For me, the event really picked up in terms of polish with Donald Byrd’s piece for PNB dancers Cecilia Illesiu and Miles Pertl–both new to the company this year–and set at and on Roy Mcmakin’s Untitled. Untitled was the only sculpture the dancers were allowed to touch, consisting of a cement bench, a metal bankers box, and a bronze deck chair, which the dancers alternately sat, laid, danced, and stood on. Accompanied by a Piazzolla tango, Byrd’s piece explored questions of connection and disconnect: the two dancers beginning looking at their cell phones–Byrd later said they were texting each other, but to me it looked more as if they were using their phones to distract themselves from one another–and then entering into a duet that was at times yearning, at times intimate, and at times distant and angry. The most resonant moments were when Illesiu buried her head in Pertl’s shoulder while he gazed out into the middle distance–it felt like knowing a relationship is over without wanting to admit it yet– when Pertl lifted Illesiu into a buoyant arabesque that brushed the leaves of the tree next to the sculpture, and when, at the end, Illesiu was lowered onto the back half of the bench, disappearing behind its back, Pertl hovering above her.  Whether it was a death or a consummation (or both) remained ambiguous.

The highlight of the event for me though was the final piece of the evening, Kate Wallich’s new work at Roxy Paine’s Split, which seemed to finally deliver on Gaines’s desire to explore perspective compellingly.  Featuring the always mesmerizing dancers of Whim W’Him–Tory Peil, Jim Kent, Mia Monteabaro, Justin Reiter, Patrick Kilbane, Thomas Phelan, and Kyle Johnson–the piece took place throughout Split‘s hilly meadow, inverting the standard audience/proscenium stage relationship by having the dancers positioned on an upwardly slanted and curved slope with the audience below.  The vibe was something like music festival kids impersonating bunnies in a field: their grey street clothes and sunglasses mirroring the unnatural naturalness of Split. This was the piece that had the most “afterimages” for me, to borrow from Arlene Croce: Kent singing to himself in the middle of that vast field; the other six dancers appearing on the hill-scape in a line, as if out of nowhere; Peil seated on the retaining wall gazing out over Broad Street; Kilbane bounding like a rabbit down the footpath; dancers disappearing into giant tufts of grass (and the bees buzzing around them); Wallich bouncing to the beat streaming from her speaker as she walked it along the V-shaped path that abuts the field, its sound building and fading like the bodies of the dancers had done throughout the work; the satisfaction of them all dancing together after they had danced alone and in pairs, but retaining their individuality, each movement and pose a little different from that of the dancer next to them. This was the only piece of the night that felt like it couldn’t be adapted for a theater.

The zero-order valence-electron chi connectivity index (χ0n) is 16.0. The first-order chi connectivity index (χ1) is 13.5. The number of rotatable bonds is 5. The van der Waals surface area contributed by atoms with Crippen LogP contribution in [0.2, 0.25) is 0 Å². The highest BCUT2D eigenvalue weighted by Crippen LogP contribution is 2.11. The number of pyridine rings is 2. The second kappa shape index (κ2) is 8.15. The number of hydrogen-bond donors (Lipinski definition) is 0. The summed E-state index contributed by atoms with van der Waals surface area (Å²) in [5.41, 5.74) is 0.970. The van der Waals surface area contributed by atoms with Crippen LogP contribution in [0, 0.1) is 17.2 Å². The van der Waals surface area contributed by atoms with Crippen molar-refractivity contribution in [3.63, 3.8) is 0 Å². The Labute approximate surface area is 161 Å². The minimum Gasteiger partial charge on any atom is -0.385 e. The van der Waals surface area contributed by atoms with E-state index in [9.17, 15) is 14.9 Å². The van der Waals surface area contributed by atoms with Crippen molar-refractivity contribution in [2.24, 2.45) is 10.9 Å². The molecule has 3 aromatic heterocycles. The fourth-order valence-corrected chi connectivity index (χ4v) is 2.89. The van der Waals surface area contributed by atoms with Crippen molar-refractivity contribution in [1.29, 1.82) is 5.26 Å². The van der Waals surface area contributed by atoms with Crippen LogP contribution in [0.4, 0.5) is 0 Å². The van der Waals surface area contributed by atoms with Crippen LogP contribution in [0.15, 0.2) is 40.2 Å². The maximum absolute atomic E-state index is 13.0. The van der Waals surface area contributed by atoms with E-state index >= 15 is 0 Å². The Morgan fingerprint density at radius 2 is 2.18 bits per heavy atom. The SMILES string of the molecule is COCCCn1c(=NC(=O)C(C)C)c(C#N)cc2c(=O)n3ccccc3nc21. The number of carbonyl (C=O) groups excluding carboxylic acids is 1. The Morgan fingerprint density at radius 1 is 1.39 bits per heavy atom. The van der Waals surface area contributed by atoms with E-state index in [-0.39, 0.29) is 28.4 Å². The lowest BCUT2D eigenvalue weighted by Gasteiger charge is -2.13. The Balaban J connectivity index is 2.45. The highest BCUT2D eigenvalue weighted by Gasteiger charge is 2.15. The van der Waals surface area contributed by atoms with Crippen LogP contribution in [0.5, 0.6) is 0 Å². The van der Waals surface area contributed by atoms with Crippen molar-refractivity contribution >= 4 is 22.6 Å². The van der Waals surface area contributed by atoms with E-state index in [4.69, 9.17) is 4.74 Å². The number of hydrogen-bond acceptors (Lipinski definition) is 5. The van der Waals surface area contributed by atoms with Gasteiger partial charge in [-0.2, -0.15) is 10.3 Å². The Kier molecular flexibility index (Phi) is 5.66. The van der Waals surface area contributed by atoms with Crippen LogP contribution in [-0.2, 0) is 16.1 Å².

In all the event–which was designed for audience feedback and to encourage audience engagement–was a big success on at least the most important metric: it made me want to go back this summer.  Good job, PNB–I’ll definitely be corralling some friends to attend the final product in August!